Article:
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Like mosquito eggs are important for fish, what’s our role in balancing the life on earth or its ecosystem. Please suggest if this question doesn't fit in this community. I am a mechanical engineer with interest in knowing biology and biochemistry.

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closed as primarily opinion-based by fileunderwater, David, theforestecologist, kmm, Bryan Krause Apr 25 '18 at 21:49

Many good questions generate some degree of opinion based on expert experience, but answers to this question will tend to be almost entirely based on opinions, rather than facts, references, or specific expertise. If this question can be reworded to fit the rules in the help center, please edit the question.

  • $\begingroup$ Hi and welcome to BIO.SE. Although humans clearly play a major ecological role in the world, the wording/focus of your question (specifically within the context of your use of the word "role") causes your question (and therefore any answers) to be opinion-driven. You can try to to read up on top-down control of ecosystems, given that we are clearly top predators. $\endgroup$ – theforestecologist Apr 22 '18 at 22:18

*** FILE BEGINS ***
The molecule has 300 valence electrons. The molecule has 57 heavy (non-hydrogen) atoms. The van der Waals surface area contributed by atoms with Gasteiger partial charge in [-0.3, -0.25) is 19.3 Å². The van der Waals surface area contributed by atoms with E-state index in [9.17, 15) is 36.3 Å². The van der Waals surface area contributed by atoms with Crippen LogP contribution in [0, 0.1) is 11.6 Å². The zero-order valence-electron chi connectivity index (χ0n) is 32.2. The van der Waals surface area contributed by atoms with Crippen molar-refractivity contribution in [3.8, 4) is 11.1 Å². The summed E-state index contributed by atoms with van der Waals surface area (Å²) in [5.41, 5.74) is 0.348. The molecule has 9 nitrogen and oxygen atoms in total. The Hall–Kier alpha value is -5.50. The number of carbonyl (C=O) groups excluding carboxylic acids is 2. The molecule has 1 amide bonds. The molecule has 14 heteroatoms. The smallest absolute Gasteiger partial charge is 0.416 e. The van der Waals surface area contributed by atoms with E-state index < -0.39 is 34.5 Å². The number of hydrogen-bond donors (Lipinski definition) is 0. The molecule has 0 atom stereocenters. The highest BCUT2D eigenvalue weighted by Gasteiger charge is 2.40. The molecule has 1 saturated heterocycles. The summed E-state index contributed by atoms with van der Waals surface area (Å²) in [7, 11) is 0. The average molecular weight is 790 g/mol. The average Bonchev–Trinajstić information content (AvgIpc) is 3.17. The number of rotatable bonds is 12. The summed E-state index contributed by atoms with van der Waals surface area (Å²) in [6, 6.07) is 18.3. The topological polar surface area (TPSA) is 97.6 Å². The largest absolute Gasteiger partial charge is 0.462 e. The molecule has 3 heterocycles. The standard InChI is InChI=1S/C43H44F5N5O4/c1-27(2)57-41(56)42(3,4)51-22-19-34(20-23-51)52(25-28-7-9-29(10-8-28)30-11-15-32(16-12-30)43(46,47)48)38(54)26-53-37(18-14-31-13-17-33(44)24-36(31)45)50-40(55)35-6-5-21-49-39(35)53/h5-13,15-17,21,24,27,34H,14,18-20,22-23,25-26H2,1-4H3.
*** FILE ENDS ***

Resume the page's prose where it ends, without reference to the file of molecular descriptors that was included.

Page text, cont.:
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The classical division of humans and animals has always been self-centered and artificial. Humans are animals, competing with other organisms under exactly the same rules. Evolution involves trade-offs, strategies, and adaptation. Humans have been set on a path to use their brains to compete, rather than claws. But the concepts are the same. It happens that this is a very effective strategy, such that humans now dominate virtually every ecosystem on Earth, to the point that some are now calling the age we live in as the "Anthropocene". Humans are the apex predator. We now have no natural enemies, however as vectors of disease, mosquitos control our populations more than any other animal.

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    $\begingroup$ very useful @KarlKjer Can we say, human is producer of enough carbon dioxide-- useful for photosynthesis? Though I know, we have been brutal to nature in all the ways. $\endgroup$ – Jayant Apr 17 '18 at 14:56
  • $\begingroup$ The carbon dioxide we produce has a benefit to Northern climates, but is balanced by the detrimental effects of warming in the tropics. Given that plants are also evolved to live in the climates where they exist, and are often tightly linked to their pollinators, the potential decoupling of this relationship with increasing temperatures is not beneficial to plants. Some crops in some places will produce more (as the planet and most life on it suffers) $\endgroup$ – Karl Kjer Apr 18 '18 at 11:28

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